True, as you say, “Earthshock” had been very grim & horrific, but it was not the standard pattern of every story. However, from the start of Season 21 on, Saward really dragged the stories into a recurring pattern of excessive bloodshed, cynical & amoral characters, and endings that saw the Doctor flat-out lose or, at best, fight his enemies to a draw.

    Now, obviously, as you say, on the surface a lot of these trappings were present when Robert Holmes had been the script editor almost a decade before. However, the darkness of his “gothic horror” was balanced & offset by Tom Baker’s irreverent humor and, the great TARDIS Team of the Fourth Doctor & Sarah Jane Smith and, well, probably some self-imposed censorship by Philip Hinchcliffe due to his bosses reading him the riot act. In contrast, John-Nathan Turner seemed unwilling or unable to reign Saward in.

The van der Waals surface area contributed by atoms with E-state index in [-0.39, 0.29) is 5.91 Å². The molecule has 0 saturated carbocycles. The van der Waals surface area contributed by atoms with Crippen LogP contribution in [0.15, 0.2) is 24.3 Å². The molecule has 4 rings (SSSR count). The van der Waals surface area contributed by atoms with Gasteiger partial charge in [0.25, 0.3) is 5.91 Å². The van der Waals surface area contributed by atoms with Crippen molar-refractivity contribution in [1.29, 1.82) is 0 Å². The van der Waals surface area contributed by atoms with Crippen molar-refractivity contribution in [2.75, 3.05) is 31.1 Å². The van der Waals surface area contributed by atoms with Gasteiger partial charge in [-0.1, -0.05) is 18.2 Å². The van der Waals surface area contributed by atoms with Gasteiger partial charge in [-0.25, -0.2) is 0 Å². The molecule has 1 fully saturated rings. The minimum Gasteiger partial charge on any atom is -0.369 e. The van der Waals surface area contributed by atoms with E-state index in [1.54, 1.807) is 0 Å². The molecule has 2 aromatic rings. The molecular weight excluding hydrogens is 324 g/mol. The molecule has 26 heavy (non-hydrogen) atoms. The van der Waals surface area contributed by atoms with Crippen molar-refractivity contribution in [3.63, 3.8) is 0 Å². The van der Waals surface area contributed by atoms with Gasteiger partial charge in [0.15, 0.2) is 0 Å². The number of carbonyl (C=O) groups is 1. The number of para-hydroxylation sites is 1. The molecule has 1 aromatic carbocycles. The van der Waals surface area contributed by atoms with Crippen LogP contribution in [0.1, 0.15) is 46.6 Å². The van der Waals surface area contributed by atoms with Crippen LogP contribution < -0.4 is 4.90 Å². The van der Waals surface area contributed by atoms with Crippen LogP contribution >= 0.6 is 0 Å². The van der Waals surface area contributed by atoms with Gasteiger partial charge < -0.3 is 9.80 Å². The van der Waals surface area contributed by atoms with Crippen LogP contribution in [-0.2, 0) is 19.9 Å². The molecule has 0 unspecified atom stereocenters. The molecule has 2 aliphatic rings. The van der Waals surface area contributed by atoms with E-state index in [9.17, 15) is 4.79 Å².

Also, the genial, easygoing, pleasant manner of Peter Davison’s Fifth Doctor just seemed unprepared to deal with the gauntlet of horrors and hard choices thrown his way in his last season. I’ve long had this theory that on some subconscious level, in reaction to all the recent traumas he had experienced, when the Fifth Doctor was dying & had to regenerate, he decided to take on the personality of a more aggressive, no-nonsense, hardened individual. And, y’know, I had no problem with Colin Baker choosing to play the Doctor as a darker, more alien figure. But the fact that Saward seemed to have a real personal dislike for Baker apparently caused him to shape the scripts to make the Sixth Doctor flat-out unlikable, as well as often sidelining him for a good deal of the stories. Between that and the aforementioned still-rising levels of violence, it made Season 22 a really dark period.